Lizzo countered the “false allegations” and “sensationalized stories” levied against her this week in a lawsuit by former dancers with a lengthy statement defending her work ethic, standards, and sexuality.
“These last few days have been gut-wrenchingly difficult and overwhelmingly disappointing,” the 35-year-old said Thursday in a statement posted on her official Instagram account. “My work ethic, morals and respectfulness have been questioned. Usually I choose not to respond to false allegations but these are as unbelievable as they sound and too outrageous to not be addressed.”
The “Truth Hurts” and “About Damn Time” singer, who has built an empire on her message of body positivity, was accused in a complaint filed Tuesday in Los Angeles Superior Court of subjecting three of her former dancers — Crystal Williams, Arianna Davis and Noelle Rodriguez — to sexual harassment and hostile working conditions. The performers worked with the “Juice” artist from 2021 to 2023.
Among the allegations were claims that the dancers were pressured to touch nude dancers at a club in Amsterdam, ridiculed for their weight, and forced to participate in “excruciating” re-audition processes. Lizzo, whose real name is Melissa Viviane Jefferson, her production company Big Grrrl Big Touring Inc. (BGBT) and a person described as “dance cast captain” were named as defendants in the suit.
In her Thursday statement, the Grammy and Emmy Award winner said that the “sensationalized” stories are coming from former employees “who have publicly admitted that they were told their behavior on tour was inappropriate and unprofessional.”
“As an artist I have always been very passionate about what I do. I take my music and my performances seriously because at the end of the day I only want to put out the best art that represents me and my fans,” Lizzo said. “With passion comes hard work and high standards. Sometimes I have to make hard decisions but it’s never my intention to make anyone feel uncomfortable or like they aren’t valued as an important part of the team.
“I am not here to be looked at as a victim, but I also know that I am not the villain that people and the media have portrayed me to be these last few days,” she added.
The Yitty shapewear co-creator and flutist said that she is “very open” with her sexuality and expressing herself but “cannot accept or allow people to use that openness to make me out to be something I am not.
“There is nothing I take more seriously than the respect we deserve as women in the world. I know what it feels like to be body shamed on a daily basis and would absolutely never criticize or terminate an employee because of their weight.”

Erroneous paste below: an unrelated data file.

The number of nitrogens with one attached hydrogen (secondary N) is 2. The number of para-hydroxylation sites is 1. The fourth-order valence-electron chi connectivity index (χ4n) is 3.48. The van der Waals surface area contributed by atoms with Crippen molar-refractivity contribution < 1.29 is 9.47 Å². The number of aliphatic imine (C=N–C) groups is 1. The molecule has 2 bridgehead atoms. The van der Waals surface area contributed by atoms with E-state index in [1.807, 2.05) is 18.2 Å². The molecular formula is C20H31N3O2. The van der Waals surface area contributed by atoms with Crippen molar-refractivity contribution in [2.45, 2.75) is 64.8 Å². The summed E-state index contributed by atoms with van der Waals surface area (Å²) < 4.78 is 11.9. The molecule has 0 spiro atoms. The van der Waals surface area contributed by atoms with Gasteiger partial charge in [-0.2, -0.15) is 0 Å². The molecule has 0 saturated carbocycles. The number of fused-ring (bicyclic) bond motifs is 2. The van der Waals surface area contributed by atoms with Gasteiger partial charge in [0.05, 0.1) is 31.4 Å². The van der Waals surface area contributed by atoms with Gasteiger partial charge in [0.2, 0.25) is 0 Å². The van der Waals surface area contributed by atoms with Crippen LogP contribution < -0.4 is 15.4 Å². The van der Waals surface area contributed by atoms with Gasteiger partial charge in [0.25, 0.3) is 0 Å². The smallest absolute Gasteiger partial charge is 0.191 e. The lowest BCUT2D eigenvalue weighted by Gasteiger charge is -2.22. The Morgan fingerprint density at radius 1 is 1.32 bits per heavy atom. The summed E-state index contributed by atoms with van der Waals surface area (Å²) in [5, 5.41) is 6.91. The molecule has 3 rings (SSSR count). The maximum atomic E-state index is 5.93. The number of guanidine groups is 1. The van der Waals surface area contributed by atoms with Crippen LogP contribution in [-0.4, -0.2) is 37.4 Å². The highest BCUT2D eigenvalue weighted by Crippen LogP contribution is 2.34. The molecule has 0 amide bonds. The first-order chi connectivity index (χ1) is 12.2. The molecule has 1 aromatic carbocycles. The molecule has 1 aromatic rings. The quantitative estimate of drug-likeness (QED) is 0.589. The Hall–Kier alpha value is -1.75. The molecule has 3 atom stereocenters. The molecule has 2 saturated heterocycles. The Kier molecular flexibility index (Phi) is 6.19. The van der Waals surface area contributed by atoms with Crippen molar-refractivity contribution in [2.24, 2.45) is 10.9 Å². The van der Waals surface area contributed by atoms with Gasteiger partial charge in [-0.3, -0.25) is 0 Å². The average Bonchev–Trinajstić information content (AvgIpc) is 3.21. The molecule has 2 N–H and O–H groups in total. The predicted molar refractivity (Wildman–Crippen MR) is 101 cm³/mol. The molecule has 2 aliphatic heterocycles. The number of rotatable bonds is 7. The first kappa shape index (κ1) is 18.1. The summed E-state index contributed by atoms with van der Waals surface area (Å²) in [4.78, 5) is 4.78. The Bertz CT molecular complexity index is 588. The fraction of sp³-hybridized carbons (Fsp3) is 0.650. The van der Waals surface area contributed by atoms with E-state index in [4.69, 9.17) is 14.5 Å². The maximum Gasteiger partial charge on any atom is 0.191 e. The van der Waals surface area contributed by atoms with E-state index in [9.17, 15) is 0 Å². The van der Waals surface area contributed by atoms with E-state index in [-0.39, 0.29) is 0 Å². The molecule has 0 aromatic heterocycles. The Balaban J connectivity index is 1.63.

“I’m hurt but I will not let the good work I’ve done in the world be overshadowed by this. I want to thank everyone who has reached out in support to lift me up during this difficult time.”
Following news of the lawsuit, dancer Courtney Hollinquest, who said she was once a member of Lizzo’s dance team, described having a similar bad experience while working for Lizzo. (She is not a party in the lawsuit). And Oscar-nominated documentarian Sophia Nahli Allison also said she “walked away” from directing a Lizzo documentary in 2019 after allegedly experiencing poor working conditions.
Lizzo’s social media following has taken a dip in the wake of the allegations too: The singer shed more than 123,000 followers on Instagram since Tuesday, bringing her total down to 13.4 million followers on the platform by Thursday, according to metrics tracker Social Blade. She lost nearly as many on TikTok — roughly 100,000 since Tuesday — where she now has 26.9 million followers.
The dancers involved in the lawsuit responded to Lizzo’s statement Thursday in an appearance with their attorney on “CNN This Morning.”
“I want to say that reading [Lizzo’s statement] just kind of furthered my disappointment in regards to the situation, just because the facts are the facts. What we experienced and what we witnessed is absolutely what happened,” Williams said. “There’s nothing sensationalized about it. So all that I can hope is that people focus more so on the facts rather than the court of public opinion.”
Davis added: “Personally, looking at the response from Lizzo was so disheartening because she was there. She was there, and to fix your hand, to write on a piece of paper that you discredit everything we’re saying, is incredibly frustrating.”
Times fellow Carlos de Loera contributed to this report.
This story originally appeared in Los Angeles Times.